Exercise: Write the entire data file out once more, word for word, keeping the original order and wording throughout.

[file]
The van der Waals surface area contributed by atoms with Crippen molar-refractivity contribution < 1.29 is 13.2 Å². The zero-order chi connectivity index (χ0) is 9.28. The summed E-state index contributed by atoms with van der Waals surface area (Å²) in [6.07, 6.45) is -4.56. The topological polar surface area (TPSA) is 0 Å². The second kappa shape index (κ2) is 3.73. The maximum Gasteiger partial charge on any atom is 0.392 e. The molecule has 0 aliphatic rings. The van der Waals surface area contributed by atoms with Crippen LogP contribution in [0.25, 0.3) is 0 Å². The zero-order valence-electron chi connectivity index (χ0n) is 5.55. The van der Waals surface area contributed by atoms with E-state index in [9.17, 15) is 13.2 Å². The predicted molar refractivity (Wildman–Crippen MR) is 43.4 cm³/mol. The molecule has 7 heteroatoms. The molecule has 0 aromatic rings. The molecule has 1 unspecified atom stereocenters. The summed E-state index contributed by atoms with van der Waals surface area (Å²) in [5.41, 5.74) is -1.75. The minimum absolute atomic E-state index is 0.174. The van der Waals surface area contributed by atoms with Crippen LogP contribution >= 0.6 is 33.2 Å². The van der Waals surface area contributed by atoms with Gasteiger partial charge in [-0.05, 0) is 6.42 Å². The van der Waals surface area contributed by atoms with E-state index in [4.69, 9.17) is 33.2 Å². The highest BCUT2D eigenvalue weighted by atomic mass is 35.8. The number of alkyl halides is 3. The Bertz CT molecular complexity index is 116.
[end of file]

The van der Waals surface area contributed by atoms with Crippen molar-refractivity contribution < 1.29 is 13.2 Å². The zero-order chi connectivity index (χ0) is 9.28. The summed E-state index contributed by atoms with van der Waals surface area (Å²) in [6.07, 6.45) is -4.56. The topological polar surface area (TPSA) is 0 Å². The second kappa shape index (κ2) is 3.73. The maximum Gasteiger partial charge on any atom is 0.392 e. The molecule has 0 aliphatic rings. The van der Waals surface area contributed by atoms with Crippen LogP contribution in [0.25, 0.3) is 0 Å². The zero-order valence-electron chi connectivity index (χ0n) is 5.55. The van der Waals surface area contributed by atoms with E-state index in [9.17, 15) is 13.2 Å². The predicted molar refractivity (Wildman–Crippen MR) is 43.4 cm³/mol. The molecule has 7 heteroatoms. The molecule has 0 aromatic rings. The molecule has 1 unspecified atom stereocenters. The summed E-state index contributed by atoms with van der Waals surface area (Å²) in [5.41, 5.74) is -1.75. The minimum absolute atomic E-state index is 0.174. The van der Waals surface area contributed by atoms with Crippen LogP contribution >= 0.6 is 33.2 Å². The van der Waals surface area contributed by atoms with Gasteiger partial charge in [-0.05, 0) is 6.42 Å². The van der Waals surface area contributed by atoms with E-state index in [4.69, 9.17) is 33.2 Å². The highest BCUT2D eigenvalue weighted by atomic mass is 35.8. The number of alkyl halides is 3. The Bertz CT molecular complexity index is 116.